The 7th installment of the Rocky series has been a hit at the box-office and serves as an adequate introduction to the boxing world, but falls short in other ways.
In the ongoing tradition of boxing films, the scorecards have always been mixed. They're either a knockout sensation at the box office or a complete flop. "Creed" falls somewhere in the middle.
The seventh installment of the Rocky series follows Adonis Johnson, the illegitimate son of Apollo Creed, who is seeking glory in the ring and an identity in life. Johnson, played by break-out star Michael B. Jordan from 2013's creeper hit Fruitvale Station, has a checked past between struggle and privilege. Spending his youth fighting in between juvenile detention centers and group homes, the young Adonis is finally adopted by his late-father's widow, Mary Anne Creed, and is from there secured into a life of relative privilege and affluence. We quickly learn, however, that Adonis is fighting for something beyond earning dollars in the ring.
Thus, the stage for the story is set early. Johnson is a self-trained nobody who has compiled the entirety of his ring experience in underground bouts in Mexico. After being unable to secure a training ground in his native LA, he travels to Philadelphia to seek tutelage from none other than Rocky Balboa, his father's greatest rival and best friend. Much of that choice is also driven by a decision to understand his past.
Balboa, played of course by Sylvester Stallone, waivers back and forth before finally agreeing to re-enter the boxing world and takes Adonis completely under his wing. There is of course a love interest Bianca, played by Tessa Thompson, who serves as the protagonist's muse as Adrien did for Balboa. All the pertinent hero-cycle elements are therefore in place; Johnson has the call to action, the mentor, the love interest, and the final dragon to slay, which in his case, is winning the light heavyweight championship of the world. How that story unfolds, however, is mixed.
First, let's talk about the downsides of the film. From a pure cinematic perspective, the storyline is predictable and unrealistic. There are a few eye-rolling moments that make you want to walk out of the theatre at how contrived and forced the lines are delivered. The moment when Bianca shows up at his hotel room for his championship fight in the UK, for instance, is one of them. To the film's credit, there are one-liners that make you nearly tear-up, and the timing of their delivery is cinematic mastery at their best. Unfortunately, they are few and far between.
Next, the rise of Adonis Creed (Johnson later changes his last name for promotional purposes) would likely never happen in the real world. The idea of the young Creed composing a 15-0 ledger in the underground boxing circuit of Tijuana is difficult to believe, and to somehow land a title shot against the film's champion and number one pound-for-pound fighter in his second bout on American soil, is virtually impossible. The managerial and contractual obstacles alone would make that a nightmare, and in terms of capturing the business side of boxing, "Creed" is fantastical at best.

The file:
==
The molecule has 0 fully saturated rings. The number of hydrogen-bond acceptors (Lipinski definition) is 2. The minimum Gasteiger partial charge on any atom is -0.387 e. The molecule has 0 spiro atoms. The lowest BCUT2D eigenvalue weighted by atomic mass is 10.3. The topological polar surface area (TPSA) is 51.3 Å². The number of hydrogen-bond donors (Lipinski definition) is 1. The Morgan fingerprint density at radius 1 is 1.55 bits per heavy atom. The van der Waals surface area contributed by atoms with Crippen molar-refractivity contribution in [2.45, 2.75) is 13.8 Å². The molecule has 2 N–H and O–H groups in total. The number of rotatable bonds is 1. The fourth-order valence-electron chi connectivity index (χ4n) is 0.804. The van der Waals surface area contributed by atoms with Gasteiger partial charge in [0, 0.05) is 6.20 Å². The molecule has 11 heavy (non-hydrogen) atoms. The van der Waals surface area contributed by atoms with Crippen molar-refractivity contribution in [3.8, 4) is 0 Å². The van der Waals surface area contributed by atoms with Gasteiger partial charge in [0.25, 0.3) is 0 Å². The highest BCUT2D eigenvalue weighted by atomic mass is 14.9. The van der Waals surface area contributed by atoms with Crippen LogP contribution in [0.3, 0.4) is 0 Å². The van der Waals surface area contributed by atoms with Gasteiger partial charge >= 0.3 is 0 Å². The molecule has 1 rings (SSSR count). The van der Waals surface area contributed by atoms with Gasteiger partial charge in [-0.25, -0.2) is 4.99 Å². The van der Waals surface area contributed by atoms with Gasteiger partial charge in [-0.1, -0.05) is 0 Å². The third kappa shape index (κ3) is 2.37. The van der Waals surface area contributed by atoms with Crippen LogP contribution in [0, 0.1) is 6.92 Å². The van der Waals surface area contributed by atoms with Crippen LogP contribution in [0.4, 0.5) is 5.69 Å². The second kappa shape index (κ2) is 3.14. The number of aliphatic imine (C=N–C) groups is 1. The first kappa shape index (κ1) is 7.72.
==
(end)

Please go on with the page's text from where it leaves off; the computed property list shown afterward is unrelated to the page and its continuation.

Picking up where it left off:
But putting aside the inaccuracies of the inner-workings of the boxing world, capturing the actual feeling of entering the ring and taking punches is second to none. The camera angles chosen by director Ryan Coogler are downright astounding. This should be the standard for shooting boxing films and if fights could somehow be filmed that way, it should be implemented. Adonis's ring walk in the final fight is probably the most immersive experience I've ever had in a movie theater. The action during the fights feels the same way. When a fighter gets punched, you feel like you've been punched; the same feeling applies when anyone is knocked down or out in the film. The other plus that Creed accurately captures are the training montages, which per Rocky tradition were realistic and inspiring to watch. One gets an intimate look at a young man finding himself through hard work, sacrifice and dedication to becoming a competent fighter.
There is certainly some work that can be done on the script, storyline, and real-world accuracy, but in terms of recreating the boxing atmosphere, Creed holds its own. It features pugilistic familiars like Jim Lampley, Max Kellerman, and even a stellar cameo appearance from Andre Ward. While not a perfect depiction of the boxing world, it does bring a certain humanity to a sport that far too few people actually know about.
Overall, "Creed" is a story about a young man trying to find his own identity from underneath his father's shadow. It is a classic Greek plot line that manages to seep analogously into any scenario to help us relate to the struggle in one way or another. In that sense, Creed does a good job. So if you like inspirational tale of comeback embedded in the boxing world, Creed is worth checking out.